Eric @ Libertarian Republican

ericdondero on May 9, 2012 at 6:27 PM

Gelsomina on May 9, 2012 at 6:20 PM

I agree with what you’ve been writing but I have a small correction: There is no place called ‘Palestine’. ‘Palestinians’ are actually Jordanians. Jordan doesn’t want them-so they continue to sit on land that is actually property of Israel.

annoyinglittletwerp on May 9, 2012 at 6:28 PM

He wants to influence policy in exactly the way he states in the interview, but more importantly, he wants his supporters holding the levers of power in local and state party organizations. That will make it much easier to move the GOP in his direction

That’s a GOOD thing. The Republican party still has far too many big government proponents that are just as bad as the left when it comes to spending other people’s money, they just want to spend it on different stuff.

It’s also a good thing to work toward getting rid of agencies like the EPA, DEA, FDA which are taking away our freedoms without bothering to debate in Congress as it’s supposed to be.

In addition, we need serious talk about foreign policy, our military, and what we do with them. If we go into a war, we should go in with everything we have to win decisively and quickly, no more rules of engagement that just get our guys killed.

Lastly, the militarization of police forces is a road to tyranny. How many botched no-knock raids, innocent dead people (and dead dogs) will it take to stop the so-called War on Drugs? Does no one remember Prohibition and the crime that developed because of it?

Common Sense on May 9, 2012 at 6:34 PM

A total loser. Obviously demented and under the illusion that he can make a difference. Poster child for career politicians and a good example of somebody that needs to be cleaned out of Washington. What a loser!

ultracon on May 9, 2012 at 6:41 PM

Sounds awfully like the arguments made to this nation prior to the invasion of Iraq.

I’ll forgive young people their skepticism on this point. It’s shared at this point by most of the world, including most of our allies.

JohnGalt23 on May 9, 2012 at 5:30 PM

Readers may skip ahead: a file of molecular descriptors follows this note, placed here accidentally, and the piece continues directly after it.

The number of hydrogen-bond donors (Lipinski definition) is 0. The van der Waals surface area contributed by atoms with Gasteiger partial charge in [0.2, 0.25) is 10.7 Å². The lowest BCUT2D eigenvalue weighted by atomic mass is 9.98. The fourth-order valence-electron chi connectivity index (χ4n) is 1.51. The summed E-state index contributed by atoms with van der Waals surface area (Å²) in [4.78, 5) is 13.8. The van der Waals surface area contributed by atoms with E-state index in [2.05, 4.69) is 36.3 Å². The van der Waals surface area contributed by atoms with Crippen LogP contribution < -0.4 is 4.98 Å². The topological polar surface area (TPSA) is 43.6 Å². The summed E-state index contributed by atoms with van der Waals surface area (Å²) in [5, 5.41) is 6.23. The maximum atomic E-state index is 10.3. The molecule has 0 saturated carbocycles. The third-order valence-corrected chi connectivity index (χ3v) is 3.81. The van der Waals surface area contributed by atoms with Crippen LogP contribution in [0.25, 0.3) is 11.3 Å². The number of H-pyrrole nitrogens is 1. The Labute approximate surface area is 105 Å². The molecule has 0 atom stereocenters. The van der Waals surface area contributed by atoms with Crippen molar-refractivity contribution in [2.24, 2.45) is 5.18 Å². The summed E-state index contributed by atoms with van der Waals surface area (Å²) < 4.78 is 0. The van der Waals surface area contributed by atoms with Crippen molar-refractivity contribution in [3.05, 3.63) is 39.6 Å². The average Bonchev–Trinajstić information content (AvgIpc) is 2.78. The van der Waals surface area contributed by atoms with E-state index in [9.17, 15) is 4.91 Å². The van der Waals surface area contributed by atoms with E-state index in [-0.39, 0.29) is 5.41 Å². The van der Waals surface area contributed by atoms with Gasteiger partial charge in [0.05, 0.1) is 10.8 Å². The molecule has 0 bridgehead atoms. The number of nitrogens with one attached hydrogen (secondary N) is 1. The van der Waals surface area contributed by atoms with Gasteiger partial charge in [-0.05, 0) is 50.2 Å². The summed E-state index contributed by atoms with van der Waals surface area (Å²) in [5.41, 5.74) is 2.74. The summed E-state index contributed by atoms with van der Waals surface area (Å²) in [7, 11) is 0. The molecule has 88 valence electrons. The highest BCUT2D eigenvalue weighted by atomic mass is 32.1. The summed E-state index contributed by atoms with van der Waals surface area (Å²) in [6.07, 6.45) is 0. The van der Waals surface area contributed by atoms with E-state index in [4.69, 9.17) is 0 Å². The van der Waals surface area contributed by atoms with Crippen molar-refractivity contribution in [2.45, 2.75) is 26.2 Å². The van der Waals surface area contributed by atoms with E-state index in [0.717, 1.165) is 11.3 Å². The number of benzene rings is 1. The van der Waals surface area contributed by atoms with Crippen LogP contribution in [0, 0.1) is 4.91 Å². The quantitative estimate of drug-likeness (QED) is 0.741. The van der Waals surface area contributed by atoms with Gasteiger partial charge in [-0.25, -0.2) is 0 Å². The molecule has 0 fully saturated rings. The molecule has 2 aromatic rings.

Hey, at least they wouldn’t be guarding poppy fields anymore. :)

Open borders, fast n’ furious deals with drug lords, guarding opium fields in Afghanistan and then busting granny at home because she bought too much sudafed in a two week period.

oryguncon on May 9, 2012 at 6:47 PM

Lastly, the militarization of police forces is a road to tyranny. How many botched no-knock raids, innocent dead people (and dead dogs) will it take to stop the so-called War on Drugs? Does no one remember Prohibition and the crime that developed because of it?

Common Sense on May 9, 2012 at 6:34 PM

I’m more willing to risk a non-interventionist POTUS, notwithstanding Iran, NoKo et al, than a pro-domestic interventionist (big govt, more rules & less liberty) POTUS.

If push comes to shove, even Ron Paul will be forced to act internationally, against his wishes. But in the interim, we can be assured that he will relentlessly push against big govt, big debt and big spending.

On the flip side for big govt types is that it marches on relentlessly, in spite of the peoples wishes. Look at Lugar and all his buddies, and that’s where Mittness is hiding.

AH_C on May 9, 2012 at 6:51 PM

You Conservatives keep saying that non-interventionism is not consisistent with conservative values.

I’ve got news for all you conservatives out there.

NON-INTERVENTIONISM IS NOT CONSISTENT WITH LIBERTARIAN VALUES, AS WELL.

The Ron Paulists, and leftist infiltrators in our libertarian movement has sold you all a bill of goods. The original libertarians in the late 1960s and early 1970s – people who founded the Libertarian Party like Dr. Jack Hunter, Darlene Brinks, Dr. John Hospers, and even, believe it or not Dana Rohrabacher, were are hardcore Ayn Randian/Anti-Communists.

The Libertarian Party was infiltrated and ultimately taken over in 1974/75 by leftwing radicals like Justin Raimondo and Murray Rothbard.

We originalist libertaians reject Ron Paulism, and non-interventionism and everything it represents.

Eric, Libertarian Defense Caucus mbr. 25 years

ericdondero on May 9, 2012 at 6:09 PM

Dondero, you don’t know the first thing about libertarianism.

Dante on May 9, 2012 at 7:21 PM

Iran’s attempt to dominate the Middle East, it’s funding of radical jihadists, its alliance with China, Russia and North Korea and its constant threats to Israel are the reasons for the relationship between the US and Iran.

Gelsomina on May 9, 2012 at 5:43 PM

Try again. You’ll need to go farther back in history. Not that much farther, though.

Dante on May 9, 2012 at 7:23 PM

Here’s a question? Say, Ron Paul’s not leftist Republican.

Than why is it his foreign policy views are utterly indistinguishable from those of Michael Moore, Cindy Sheehan, Code Pink, and CAIR?

ericdondero on May 9, 2012 at 7:28 PM

I agree with what you’ve been writing but I have a small correction: There is no place called ‘Palestine’. ‘Palestinians’ are actually Jordanians. Jordan doesn’t want them-so they continue to sit on land that is actually property of Israel.

annoyinglittletwerp on May 9, 2012 at 6:28 PM

Yes, you are right. I used the word in a strictly geographical sense, which means the region that was once part of the Ottoman Empire, but Palestinians as a people don’t exist.

Gelsomina on May 9, 2012 at 7:42 PM

Iran’s attempt to dominate the Middle East, it’s funding of radical jihadists, its alliance with China, Russia and North Korea and its constant threats to Israel are the reasons for the relationship between the US and Iran.

Gelsomina on May 9, 2012 at 5:43 PM